The worst U.S. drought in decades continues its iron-fisted grip across much of the nation's key farming states, though some relief could come from the first major snowstorm of the season trekking eastward across the Midwest.
Thursday's weekly U.S. Drought Monitor update shows that roughly 62 percent of the continental U.S. remains in some form of drought, unchanged from the previous week. That number has been above 60 percent largely since July.
Nearly 22 percent of the lower 48 states are in extreme or exceptional drought, the two worst categories. That's up a half of a percentage point from a week earlier.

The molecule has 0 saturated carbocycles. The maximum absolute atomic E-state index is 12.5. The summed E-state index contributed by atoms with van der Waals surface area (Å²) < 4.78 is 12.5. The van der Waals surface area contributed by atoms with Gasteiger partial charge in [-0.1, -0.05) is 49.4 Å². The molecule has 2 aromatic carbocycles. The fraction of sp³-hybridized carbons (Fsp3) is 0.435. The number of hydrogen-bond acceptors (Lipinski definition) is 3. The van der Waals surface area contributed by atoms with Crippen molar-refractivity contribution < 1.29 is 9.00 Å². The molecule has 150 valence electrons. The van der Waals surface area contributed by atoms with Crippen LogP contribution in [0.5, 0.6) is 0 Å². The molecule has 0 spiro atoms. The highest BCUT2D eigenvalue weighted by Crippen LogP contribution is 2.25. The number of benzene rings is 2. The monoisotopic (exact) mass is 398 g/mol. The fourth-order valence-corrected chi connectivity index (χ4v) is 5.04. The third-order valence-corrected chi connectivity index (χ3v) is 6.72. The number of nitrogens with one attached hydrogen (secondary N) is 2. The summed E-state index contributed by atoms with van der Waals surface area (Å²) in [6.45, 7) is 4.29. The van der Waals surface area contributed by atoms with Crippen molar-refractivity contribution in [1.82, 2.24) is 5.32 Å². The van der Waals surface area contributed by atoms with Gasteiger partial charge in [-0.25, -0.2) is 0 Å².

The latest numbers are as of Tuesday, before the arrival of the Midwest's first winter snowstorm.
All of South Dakota, Nebraska, Iowa, Kansas and Oklahoma are in drought.
A Pawnee County water association that serves more than a dozen towns and rural water districts said it is in a critical emergency situation and could run out of water as soon as January.
"I have worked here for 30 years and I've never seen [Lone Chimney] Lake this low or conditions this serious," Paul Kinder said.
Nearly all of Pawnee County and most of Osage County are classified as being in an exceptional drought.
The Associated Press contributed to this report.